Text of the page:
Pinna, Baingio (2006) The discoloration illusion. Visual Neuroscience, Vol. 23 (3-4), p. 583-590. eISSN 1469-8714. Article.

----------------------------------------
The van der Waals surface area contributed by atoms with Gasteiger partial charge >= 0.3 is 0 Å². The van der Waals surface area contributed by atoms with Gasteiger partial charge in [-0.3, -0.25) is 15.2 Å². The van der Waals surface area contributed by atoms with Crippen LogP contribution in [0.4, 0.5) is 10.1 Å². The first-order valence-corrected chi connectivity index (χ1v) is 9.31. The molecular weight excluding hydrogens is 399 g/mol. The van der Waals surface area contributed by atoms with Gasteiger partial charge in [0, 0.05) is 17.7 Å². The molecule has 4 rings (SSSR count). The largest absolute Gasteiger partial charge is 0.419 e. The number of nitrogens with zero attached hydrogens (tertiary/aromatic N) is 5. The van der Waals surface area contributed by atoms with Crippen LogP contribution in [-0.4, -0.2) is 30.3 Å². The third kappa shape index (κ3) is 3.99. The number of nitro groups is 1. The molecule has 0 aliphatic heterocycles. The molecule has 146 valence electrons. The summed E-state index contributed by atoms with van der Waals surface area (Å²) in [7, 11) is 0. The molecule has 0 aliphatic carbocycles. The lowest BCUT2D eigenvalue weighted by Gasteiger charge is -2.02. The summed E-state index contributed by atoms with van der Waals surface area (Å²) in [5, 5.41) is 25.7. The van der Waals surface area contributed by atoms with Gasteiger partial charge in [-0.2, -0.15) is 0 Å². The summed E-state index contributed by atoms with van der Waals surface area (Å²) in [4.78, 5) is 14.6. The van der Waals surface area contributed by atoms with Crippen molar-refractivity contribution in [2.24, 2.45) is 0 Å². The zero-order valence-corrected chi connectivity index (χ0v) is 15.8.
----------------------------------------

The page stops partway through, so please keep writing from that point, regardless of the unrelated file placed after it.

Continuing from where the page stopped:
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The discoloration illusion, a new visual phenomenon, is described. This phenomenon originates from the juxtaposition of eight chromatic parallel contours on a white background, creating a luminance gradient and enclosing a light red region. Under these conditions, the inner region appears white: the light red discolors and appears white with both surface color and luminous qualities. In two experiments, the discoloration illusion was (i) compared with the coloration effect of the watercolor illusion, obtained when the number of adjacent contours was reduced to at least two, and (ii) tested under several conditions useful for understanding the roles of the luminance gradient profile. The results suggest that discoloration is not a lightness illusion and does not depend on simultaneous contrast or on achromatic mechanisms, but more likely on chromatic mechanisms that, through the luminance chromatic gradient, provide cues about the interactions of light and surface and model the volume by depicting lights and shades. The discoloration illusion suggests a possible neural scenario where multiple juxtaposed contours may stimulate neurons, selective for different asymmetric luminance profiles and signaling not only the unilateral belongingness of the boundaries and the coloration effect but also the volumetric and the illumination effects.
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